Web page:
the Glass Ceiling: A
Strategy for Survival
the Federal Glass Ceiling Commission released a report stating that
only 7%-9% of senior managers at Fortune 1000 firms are women. (Korn-Ferry
and Catalyst). This is compelling, considering women make up almost
one half of the nation's workforce. Highly educated and/or
experienced women face their biggest challenges at upper levels of
corporations. As a result, they have been known to
disproportionately cluster in "white collar ghettos" or
the bottom tiers of management and lowest paying industries.
Well-qualified women face barriers spawning from stereotypes or
preconceptions (81%), employers who feel an aversion to taking a
risk by hiring a female (49%), or not carefully planning their
careers or job assignments to benefit them. Most astounding, a
recent survey found that less then 1% of CEOs see the development of
high potential women as a priority.
company chooses to continue to exclude qualified women from top
management positions it is most probable that they will find
themselves unable to compete in an increasingly diversified
marketplace and will lose an extraordinary amount of talent,
creativity and productivity. Women today are leaving the corporate
sector in vast numbers-twice the rate of men. They are not leaving
to tend to their families but rather to seek positions that are more
satisfying and rewarding or start up their own business. According
to a study released last year by the National Foundation for Women
Business Owners, women own approximately 7.7 million firms; an
increase of 43% since 1990. Women are forming new businesses at
double the rate of men. In turn, big companies are losing valuable
players. This loss is becoming more and more costly to organizations
that have invested time and money in their employees. It would serve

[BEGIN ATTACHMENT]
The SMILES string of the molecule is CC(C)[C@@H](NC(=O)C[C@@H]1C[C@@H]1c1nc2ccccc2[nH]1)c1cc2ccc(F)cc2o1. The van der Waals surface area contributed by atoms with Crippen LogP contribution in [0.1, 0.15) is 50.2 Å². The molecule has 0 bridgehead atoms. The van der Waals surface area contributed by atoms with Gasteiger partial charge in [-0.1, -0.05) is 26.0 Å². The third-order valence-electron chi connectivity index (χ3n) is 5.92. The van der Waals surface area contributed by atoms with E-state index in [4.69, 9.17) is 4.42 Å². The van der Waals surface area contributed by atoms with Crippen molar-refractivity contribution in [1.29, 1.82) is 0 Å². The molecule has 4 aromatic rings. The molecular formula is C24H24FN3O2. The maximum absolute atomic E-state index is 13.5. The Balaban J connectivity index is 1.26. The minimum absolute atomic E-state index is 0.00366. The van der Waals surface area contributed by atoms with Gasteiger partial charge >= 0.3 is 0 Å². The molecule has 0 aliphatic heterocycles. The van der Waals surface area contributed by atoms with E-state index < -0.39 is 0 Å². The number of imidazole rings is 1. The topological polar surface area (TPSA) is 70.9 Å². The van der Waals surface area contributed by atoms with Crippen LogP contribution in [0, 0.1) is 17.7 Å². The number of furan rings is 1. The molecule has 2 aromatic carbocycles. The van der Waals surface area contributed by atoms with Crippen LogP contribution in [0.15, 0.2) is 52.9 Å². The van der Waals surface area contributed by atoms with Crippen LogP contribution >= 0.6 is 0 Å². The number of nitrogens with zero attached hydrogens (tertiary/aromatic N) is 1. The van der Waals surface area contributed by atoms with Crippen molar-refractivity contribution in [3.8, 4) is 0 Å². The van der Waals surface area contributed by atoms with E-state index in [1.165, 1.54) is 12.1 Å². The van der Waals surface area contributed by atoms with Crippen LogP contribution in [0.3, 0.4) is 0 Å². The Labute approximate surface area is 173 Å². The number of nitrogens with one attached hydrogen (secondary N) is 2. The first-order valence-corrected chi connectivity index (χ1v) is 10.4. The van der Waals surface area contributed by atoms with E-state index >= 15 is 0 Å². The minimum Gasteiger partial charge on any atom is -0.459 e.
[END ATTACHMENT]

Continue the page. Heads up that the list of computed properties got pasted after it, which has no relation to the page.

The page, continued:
both organizations and women to reexamine the obstacles that prevent
females from advancing and from being valued in the workplace.
WOMEN CAN DO
to know what you want and must clearly define your goals and
priorities. Develop strong relationships with others in the company,
focusing on those individuals with high authority. Ask these people
for feedback on their performance and then make it a point to act on
their recommendations. Improve creditability by taking on
challenging assignments that are visible to upper management.
Document every successful assignment completed and the positive
impact your efforts had on the organization. Present these during
your review. Become knowledgeable of the less quantifiable criteria
for evaluation such as personality, loyalty, networking etc.
MANAGEMENT SHOULD DO
must learn to recognize and appreciate gender differences as
positive qualities which can serve as assets for the organization.
They must loose their preoccupation with old male-oriented
procedures. For example, instead of meeting over drinks, meet for
breakfast or as a group. Males and females differ in their
communicative approaches. Therefore, permit each individual to talk
through a situation in their own way, at their own pace. Don't allow
emotions to get in the way of good judgment. Most importantly,
implement a program that eliminates cultural and structural biases.
Examine organizational design, staffing and performance reward
systems. Incorporate mentoring programs for women and minorities and
hold managers acceptable for initiatives by rewarding only those who
successfully meet the goals of the program.
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